He committed to limit campaign spending by public matching funds for the presidential election, which would have limited the amount he could spend, and that he then reneged on his promise in June.
He promised to stop smoking cigarettes. With Barack Obama readying himself to take on what will be quite a high-stakes and stressful job, are we sure we actually want him to quit smoking? “The nation is too precariously balanced right now to risk having him burst into tears, or march off in a snit, or take to his bed with the glums,” suggested an opinion piece in the Los Angeles Times over the New Years weekend.
He promised to hold open town hall meetings during the campaign with John McCain. Then he reneged, because of the huge inflow of contributions.
Here is a list of more promises broken (before his final website promises were posted) at Capitol Hill Blue.
What a political candidate says ought to mean what he really expects to get done if elected. What a winning candidate says needs to be what he will do. The country should always be able to count on that, especially when we are in trouble. And boy oh boy are we in trouble, with seven percent going on nine unemployment, the stock market as barometer, says we are losing real wealth to the tune of 35%, inflation resulting from the massive credit injections and fiscal stimuli will surely run close to ten percent, GDP is probably minus two percent. A scene needs to be set where we know what to expect.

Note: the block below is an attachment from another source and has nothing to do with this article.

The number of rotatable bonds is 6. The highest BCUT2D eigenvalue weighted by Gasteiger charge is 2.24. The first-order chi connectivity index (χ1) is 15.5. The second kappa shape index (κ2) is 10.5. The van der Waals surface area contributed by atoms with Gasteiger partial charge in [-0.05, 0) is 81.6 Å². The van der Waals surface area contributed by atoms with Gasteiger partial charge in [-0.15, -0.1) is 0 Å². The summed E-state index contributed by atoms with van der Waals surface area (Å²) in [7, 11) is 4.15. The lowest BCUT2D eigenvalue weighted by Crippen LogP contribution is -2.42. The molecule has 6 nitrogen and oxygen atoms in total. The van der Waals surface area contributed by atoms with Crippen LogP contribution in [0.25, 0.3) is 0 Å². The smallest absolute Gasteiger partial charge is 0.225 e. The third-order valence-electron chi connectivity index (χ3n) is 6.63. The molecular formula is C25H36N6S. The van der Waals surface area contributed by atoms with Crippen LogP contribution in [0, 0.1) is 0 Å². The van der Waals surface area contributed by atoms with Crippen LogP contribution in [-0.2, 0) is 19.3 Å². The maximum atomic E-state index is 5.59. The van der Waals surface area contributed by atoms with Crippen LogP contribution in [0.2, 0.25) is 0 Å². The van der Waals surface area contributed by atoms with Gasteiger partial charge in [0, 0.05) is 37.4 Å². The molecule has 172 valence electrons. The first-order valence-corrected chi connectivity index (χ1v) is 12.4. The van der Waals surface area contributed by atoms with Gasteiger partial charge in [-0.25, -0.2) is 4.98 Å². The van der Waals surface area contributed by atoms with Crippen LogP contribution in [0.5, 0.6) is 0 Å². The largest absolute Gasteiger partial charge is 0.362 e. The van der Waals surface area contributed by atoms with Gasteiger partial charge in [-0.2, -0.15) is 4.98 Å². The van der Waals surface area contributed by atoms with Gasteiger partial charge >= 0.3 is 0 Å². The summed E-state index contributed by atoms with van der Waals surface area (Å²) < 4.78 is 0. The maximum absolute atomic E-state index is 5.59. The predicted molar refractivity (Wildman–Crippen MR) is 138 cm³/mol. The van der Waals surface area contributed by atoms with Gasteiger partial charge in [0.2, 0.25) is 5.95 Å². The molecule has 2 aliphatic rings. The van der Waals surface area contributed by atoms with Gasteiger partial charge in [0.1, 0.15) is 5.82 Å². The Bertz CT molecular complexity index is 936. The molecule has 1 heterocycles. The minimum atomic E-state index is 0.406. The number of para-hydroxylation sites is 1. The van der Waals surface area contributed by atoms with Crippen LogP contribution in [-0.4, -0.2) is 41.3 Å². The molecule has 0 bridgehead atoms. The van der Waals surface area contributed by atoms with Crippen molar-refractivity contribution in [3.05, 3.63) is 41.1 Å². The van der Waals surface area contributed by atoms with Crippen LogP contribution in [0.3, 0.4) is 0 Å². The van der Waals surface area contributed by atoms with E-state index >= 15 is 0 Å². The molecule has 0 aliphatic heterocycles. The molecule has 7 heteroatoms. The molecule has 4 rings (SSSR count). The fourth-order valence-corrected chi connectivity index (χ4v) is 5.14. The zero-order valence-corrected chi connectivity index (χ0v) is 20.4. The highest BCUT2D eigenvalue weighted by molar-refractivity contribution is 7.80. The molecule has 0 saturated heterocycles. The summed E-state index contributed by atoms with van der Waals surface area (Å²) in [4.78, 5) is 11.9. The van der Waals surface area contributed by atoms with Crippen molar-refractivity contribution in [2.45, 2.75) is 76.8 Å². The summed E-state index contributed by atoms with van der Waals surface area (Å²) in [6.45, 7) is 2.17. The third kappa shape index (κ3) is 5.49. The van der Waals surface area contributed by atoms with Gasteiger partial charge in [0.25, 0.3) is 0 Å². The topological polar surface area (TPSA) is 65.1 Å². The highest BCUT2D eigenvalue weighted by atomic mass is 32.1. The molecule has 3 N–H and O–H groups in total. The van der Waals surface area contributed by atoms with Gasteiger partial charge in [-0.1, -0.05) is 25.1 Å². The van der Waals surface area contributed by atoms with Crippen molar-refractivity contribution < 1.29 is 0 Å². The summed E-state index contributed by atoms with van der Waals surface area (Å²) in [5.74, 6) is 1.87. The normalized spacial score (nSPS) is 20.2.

Promises must be kept. A steady hand is needed. We need a President who appreciates the self-healing capability of the economy. We need a President who corrects his promises when those promises work against individual rights.
This author doubts that President Obama will stick to his plan and live up to our expectations. Continuing the current uncertainty will prolong the recession. Those doubts will remain, unless we can work together to hold Obama's feet to the fire, to hold him to his word, except for where his plan strays from the legitimate role of government – protecting individual rights.
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